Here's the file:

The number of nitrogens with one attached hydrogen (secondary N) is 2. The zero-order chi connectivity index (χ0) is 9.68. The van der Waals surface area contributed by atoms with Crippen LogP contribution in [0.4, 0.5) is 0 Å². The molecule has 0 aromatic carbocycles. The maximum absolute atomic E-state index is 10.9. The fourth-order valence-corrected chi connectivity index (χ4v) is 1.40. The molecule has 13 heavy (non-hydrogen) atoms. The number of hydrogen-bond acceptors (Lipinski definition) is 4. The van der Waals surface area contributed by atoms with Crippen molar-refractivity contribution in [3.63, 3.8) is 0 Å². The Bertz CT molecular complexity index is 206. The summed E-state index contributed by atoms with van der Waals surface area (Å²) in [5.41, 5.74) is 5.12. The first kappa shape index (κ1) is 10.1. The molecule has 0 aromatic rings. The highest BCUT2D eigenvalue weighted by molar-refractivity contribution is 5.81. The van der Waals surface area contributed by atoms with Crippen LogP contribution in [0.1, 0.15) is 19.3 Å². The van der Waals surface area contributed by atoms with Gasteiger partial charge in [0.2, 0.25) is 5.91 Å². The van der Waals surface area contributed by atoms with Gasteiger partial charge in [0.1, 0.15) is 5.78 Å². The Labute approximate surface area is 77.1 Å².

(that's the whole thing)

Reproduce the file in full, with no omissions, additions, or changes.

The number of nitrogens with one attached hydrogen (secondary N) is 2. The zero-order chi connectivity index (χ0) is 9.68. The van der Waals surface area contributed by atoms with Crippen LogP contribution in [0.4, 0.5) is 0 Å². The molecule has 0 aromatic carbocycles. The maximum absolute atomic E-state index is 10.9. The fourth-order valence-corrected chi connectivity index (χ4v) is 1.40. The molecule has 13 heavy (non-hydrogen) atoms. The number of hydrogen-bond acceptors (Lipinski definition) is 4. The van der Waals surface area contributed by atoms with Crippen molar-refractivity contribution in [3.63, 3.8) is 0 Å². The Bertz CT molecular complexity index is 206. The summed E-state index contributed by atoms with van der Waals surface area (Å²) in [5.41, 5.74) is 5.12. The first kappa shape index (κ1) is 10.1. The molecule has 0 aromatic rings. The highest BCUT2D eigenvalue weighted by molar-refractivity contribution is 5.81. The van der Waals surface area contributed by atoms with Crippen LogP contribution in [0.1, 0.15) is 19.3 Å². The van der Waals surface area contributed by atoms with Gasteiger partial charge in [0.2, 0.25) is 5.91 Å². The van der Waals surface area contributed by atoms with Gasteiger partial charge in [0.1, 0.15) is 5.78 Å². The Labute approximate surface area is 77.1 Å².